This is at least partly because a halfway credible appearance of principle is more than enough to assuage the concerns of a people way too exhausted, bummed out, and resigned to the system to demand actual change. For example, the media hullaballoo set in motion by Turing and Valeant last month caused Hillary Clinton to announce her sudden antipathy to Big Pharma’s “price-gouging”; I would love to know what Clinton campaign donors Pfizer Inc., Johnson & Johnson, and Bristol-Myers Squibb Co. thought of that.

In any case, the practice of medicine is still largely perceived positively by the media and the public, even if the hospital-industrial complex and its attending bureaucracy aren’t quite so popular as Atul Gawande is. Medicine very often helps people, and that leaves any and all players in the industry free to wrap themselves in a mantle of altruism, as Martin Shkreli did in his recent AMA on Reddit: He claimed to live modestly, to be interested in philanthropy, and to be “focused on making new medicines for dying children.” Given that there have been multiple reports of clinicians having difficulty obtaining Daraprim owing to its newly exorbitant cost, these latter claims look dodgy to say the least, despite Shkreli’s repeated assurances that nobody will be denied access to the drug who needs it. Reminds me of Emerson’s remark, “The louder he talked of his honor, the faster we counted our spoons.”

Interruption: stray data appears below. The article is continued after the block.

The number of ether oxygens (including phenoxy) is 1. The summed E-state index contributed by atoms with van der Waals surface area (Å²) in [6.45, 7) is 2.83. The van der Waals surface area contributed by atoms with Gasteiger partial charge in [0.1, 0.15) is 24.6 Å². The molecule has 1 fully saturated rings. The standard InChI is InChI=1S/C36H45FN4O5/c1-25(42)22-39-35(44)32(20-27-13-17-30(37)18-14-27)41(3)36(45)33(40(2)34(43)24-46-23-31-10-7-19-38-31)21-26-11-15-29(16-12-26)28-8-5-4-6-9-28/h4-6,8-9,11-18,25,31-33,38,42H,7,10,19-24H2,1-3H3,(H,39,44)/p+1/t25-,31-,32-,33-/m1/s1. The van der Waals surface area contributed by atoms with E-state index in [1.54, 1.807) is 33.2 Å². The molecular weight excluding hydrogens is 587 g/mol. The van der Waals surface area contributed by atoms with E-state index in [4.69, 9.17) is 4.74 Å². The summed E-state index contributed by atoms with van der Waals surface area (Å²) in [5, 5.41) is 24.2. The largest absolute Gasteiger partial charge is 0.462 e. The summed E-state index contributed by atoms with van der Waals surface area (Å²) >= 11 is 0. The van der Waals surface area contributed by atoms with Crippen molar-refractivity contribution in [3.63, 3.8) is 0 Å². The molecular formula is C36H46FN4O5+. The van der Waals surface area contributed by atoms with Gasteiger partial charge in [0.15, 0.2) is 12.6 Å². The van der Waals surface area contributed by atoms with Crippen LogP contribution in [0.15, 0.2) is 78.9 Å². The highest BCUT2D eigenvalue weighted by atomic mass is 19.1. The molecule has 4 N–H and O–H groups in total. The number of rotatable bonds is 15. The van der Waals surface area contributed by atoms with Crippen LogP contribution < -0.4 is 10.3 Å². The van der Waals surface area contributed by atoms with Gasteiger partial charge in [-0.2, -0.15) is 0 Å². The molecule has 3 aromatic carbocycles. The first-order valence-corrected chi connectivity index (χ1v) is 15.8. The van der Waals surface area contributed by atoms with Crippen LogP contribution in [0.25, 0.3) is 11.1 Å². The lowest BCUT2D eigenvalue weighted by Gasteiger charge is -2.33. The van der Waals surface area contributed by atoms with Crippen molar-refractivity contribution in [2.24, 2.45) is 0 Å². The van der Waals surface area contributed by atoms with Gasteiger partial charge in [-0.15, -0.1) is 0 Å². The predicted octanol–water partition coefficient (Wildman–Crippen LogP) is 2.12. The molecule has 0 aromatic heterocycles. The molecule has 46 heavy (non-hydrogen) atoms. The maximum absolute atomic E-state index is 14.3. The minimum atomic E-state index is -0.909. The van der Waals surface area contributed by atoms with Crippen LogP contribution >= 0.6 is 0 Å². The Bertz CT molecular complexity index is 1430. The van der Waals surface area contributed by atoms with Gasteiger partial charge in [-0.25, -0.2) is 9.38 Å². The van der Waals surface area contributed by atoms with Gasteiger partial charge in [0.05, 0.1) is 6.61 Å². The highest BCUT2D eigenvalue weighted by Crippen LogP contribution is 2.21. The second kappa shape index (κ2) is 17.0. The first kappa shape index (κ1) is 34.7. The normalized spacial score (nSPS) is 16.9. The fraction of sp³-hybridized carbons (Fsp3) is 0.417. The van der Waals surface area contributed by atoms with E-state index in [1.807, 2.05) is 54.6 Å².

But there can be no doubt that Martin Shkreli has been generous to his high school: his gift of one million dollars last March was widely reported. Surely it is pertinent to ask: Are we to consider Martin Shkreli the model American citizen produced by the country’s best high school? When asked whether Shkreli is the type of person the Hunter College High School is proud of turning out, Tony Fisher, the school’s principal, answered this way (through a public relations representative): “We appreciate all former students who choose to share their success and give back.” We can take the non-answer to mean, at least, that the school doesn’t intend to return Shkreli’s money.

The patron deity of Hunter College High School is Athena, Greek goddess of wisdom; its motto, mihi cura futuri: “The care of the future is mine.”

Gif via Reddit

*Martin Shkreli attended Hunter College is in its alumni directory, but did not graduate as part of the class of 2001